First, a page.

JEFFERSON CITY, Mo. -- Proponents of initiatives aimed at sales taxes, cigarette taxes and medical marijuana submitted petitions Sunday in hopes of getting their proposals on the November ballot in Missouri.

The petitions submitted Sunday involved two proposed constitutional amendments, one that would prohibit state and local governments from charging sales tax on any services that weren't taxed as of 2015, and another that would allow the use of marijuana for medical purposes. A third ballot initiative would phase in a 23-cent-per-pack increase in the cigarette tax from 2017 to 2021.

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6 US MO: Medical Marijuana Bill Fails In Missouri HouseSat, 23 Apr 2016
Source:Columbia Daily Tribune (MO)          Area:Missouri Lines:27 Added:04/23/2016

JEFFERSON CITY (AP) -- The Missouri House has rejected a proposal to legalize medical marijuana.

The legislation failed on a 66-87 vote Thursday after lawmakers scaled it back to only permit cancer patients in hospice to use the drug.

The pro-legalization National Organization for the Reform of Marijuana Laws said of the 23 states to permit medical cannabis, only Florida's laws were comparably narrow.

Some supporters of expanding access to marijuana said they could not support such a limited measure. Other opponents said permitting any form of legalized marijuana would lead to higher use among teenagers and, potentially, even looser drugs laws in the future.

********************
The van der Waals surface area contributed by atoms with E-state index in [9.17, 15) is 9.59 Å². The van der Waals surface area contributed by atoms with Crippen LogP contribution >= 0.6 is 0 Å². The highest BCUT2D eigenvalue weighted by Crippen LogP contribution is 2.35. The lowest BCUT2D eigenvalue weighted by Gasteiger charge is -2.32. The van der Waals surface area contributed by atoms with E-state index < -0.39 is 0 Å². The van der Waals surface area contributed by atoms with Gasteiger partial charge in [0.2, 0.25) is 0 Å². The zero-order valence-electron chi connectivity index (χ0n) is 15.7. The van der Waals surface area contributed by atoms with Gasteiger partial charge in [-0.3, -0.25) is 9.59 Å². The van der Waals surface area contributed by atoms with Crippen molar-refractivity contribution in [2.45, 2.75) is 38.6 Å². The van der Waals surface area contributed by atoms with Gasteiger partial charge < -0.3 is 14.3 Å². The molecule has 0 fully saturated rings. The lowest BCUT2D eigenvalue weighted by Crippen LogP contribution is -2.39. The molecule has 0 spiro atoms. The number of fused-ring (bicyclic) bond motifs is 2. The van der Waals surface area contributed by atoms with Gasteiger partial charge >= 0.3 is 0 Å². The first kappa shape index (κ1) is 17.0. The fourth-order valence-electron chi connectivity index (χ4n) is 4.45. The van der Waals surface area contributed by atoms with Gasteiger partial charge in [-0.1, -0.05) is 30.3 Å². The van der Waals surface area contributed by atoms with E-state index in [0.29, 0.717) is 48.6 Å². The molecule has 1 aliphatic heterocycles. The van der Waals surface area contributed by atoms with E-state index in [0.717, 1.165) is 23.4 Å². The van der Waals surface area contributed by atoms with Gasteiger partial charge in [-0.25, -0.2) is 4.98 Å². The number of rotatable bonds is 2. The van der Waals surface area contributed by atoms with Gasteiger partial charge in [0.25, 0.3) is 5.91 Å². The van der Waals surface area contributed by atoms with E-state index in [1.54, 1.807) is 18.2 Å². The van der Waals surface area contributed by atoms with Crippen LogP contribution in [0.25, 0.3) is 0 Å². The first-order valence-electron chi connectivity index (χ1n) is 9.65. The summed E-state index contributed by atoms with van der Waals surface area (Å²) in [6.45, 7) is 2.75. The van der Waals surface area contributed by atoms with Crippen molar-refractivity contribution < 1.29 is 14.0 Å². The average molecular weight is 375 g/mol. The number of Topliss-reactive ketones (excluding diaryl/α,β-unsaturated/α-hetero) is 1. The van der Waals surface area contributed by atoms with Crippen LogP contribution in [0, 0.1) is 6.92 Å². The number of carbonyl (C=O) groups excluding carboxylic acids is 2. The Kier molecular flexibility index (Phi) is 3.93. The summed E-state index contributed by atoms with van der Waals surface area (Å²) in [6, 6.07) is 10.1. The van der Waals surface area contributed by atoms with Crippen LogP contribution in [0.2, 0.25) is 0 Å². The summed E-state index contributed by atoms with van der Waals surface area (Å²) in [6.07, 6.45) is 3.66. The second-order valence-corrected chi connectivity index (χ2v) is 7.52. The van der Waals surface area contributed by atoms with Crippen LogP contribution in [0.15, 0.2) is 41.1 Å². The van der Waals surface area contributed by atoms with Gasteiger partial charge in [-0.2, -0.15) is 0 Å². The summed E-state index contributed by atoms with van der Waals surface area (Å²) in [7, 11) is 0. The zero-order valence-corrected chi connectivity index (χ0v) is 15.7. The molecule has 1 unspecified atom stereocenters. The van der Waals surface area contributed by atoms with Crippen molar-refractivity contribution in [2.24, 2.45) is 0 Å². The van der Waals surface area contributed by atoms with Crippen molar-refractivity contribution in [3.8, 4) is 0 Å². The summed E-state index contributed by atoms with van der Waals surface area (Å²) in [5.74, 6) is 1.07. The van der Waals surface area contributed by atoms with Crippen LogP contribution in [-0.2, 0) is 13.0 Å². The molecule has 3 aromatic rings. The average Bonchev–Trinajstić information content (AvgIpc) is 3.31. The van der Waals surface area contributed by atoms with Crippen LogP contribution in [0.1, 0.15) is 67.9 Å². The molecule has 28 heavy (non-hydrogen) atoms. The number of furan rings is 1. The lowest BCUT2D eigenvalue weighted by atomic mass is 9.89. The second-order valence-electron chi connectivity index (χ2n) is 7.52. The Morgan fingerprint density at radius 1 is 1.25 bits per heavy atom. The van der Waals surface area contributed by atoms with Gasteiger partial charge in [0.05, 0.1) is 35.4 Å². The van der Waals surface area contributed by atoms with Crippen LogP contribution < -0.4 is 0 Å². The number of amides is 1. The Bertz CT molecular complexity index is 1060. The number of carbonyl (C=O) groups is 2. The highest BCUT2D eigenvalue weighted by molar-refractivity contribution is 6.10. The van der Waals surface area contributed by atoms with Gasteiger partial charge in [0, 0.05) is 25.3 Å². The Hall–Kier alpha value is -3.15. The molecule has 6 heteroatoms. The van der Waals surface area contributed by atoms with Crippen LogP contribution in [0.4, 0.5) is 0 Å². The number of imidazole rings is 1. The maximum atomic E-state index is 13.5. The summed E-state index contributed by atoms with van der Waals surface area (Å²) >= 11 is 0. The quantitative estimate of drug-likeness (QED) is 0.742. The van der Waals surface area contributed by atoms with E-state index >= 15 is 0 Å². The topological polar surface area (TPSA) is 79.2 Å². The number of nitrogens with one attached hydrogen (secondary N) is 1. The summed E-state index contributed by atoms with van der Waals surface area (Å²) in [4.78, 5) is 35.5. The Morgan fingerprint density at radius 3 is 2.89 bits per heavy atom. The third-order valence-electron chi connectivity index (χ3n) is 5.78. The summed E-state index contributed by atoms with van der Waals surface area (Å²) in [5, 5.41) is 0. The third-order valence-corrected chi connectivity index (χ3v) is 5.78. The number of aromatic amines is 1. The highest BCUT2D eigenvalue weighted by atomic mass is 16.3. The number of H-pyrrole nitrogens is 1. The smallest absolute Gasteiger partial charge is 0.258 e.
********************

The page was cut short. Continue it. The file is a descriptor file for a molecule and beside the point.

[end]

7 US MO: Violence In St. Louis Traced To Cheap Mexican HeroinSun, 03 Apr 2016
Source:New York Times (NY) Author:Williams, Timothy Area:Missouri Lines:168 Added:04/03/2016

ST. LOUIS - Clara Walker, a mother of nine and grandmother of eight, was peering out the window of her home three years ago after hearing what she initially thought were gunshots from a television crime show.

But at that moment, Anthony Jordan, who the authorities say was a gang enforcer known as "Godfather," was spraying gunfire on the street outside, and two bullets struck Ms. Walker, killing her.

"St. Louis is a dangerous place right now," Johnny Barnes, Ms. Walker's longtime boyfriend, said during a recent interview. "It's all around us."

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8 US MO: Column: A Scary Truth: When Businesses See Profit inSat, 19 Mar 2016
Source:Kansas City Star (MO) Author:Sanchez, Mary Area:Missouri Lines:104 Added:03/23/2016

Prison Reform Measures Have Helped Lower Rates of Incarceration

Half of the Nation's Prison Population Has Mental Health and Substance Abuse Disorders

For-Profit Companies Are Maneuvering for Contracts With Cash-Strapped States

Nancy Reagan's recent death was a reminder of the shallow moralizing of the Just Say No anti-drug campaign she once championed.

Thankfully, attitudes have changed. We're more attuned to the fact that untreated mental health issues are often a precursor to drug use. Nancy's slogan to fight peer pressure won't help much there.

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9 US MO: PUB LTE: Missouri Should Legalize And Regulate MarijuanaSat, 21 Nov 2015
Source:St. Louis Post-Dispatch (MO) Author:Kirk, Larry Area:Missouri Lines:47 Added:11/22/2015

Regarding the editorial "Pot or not?" (Nov. 16):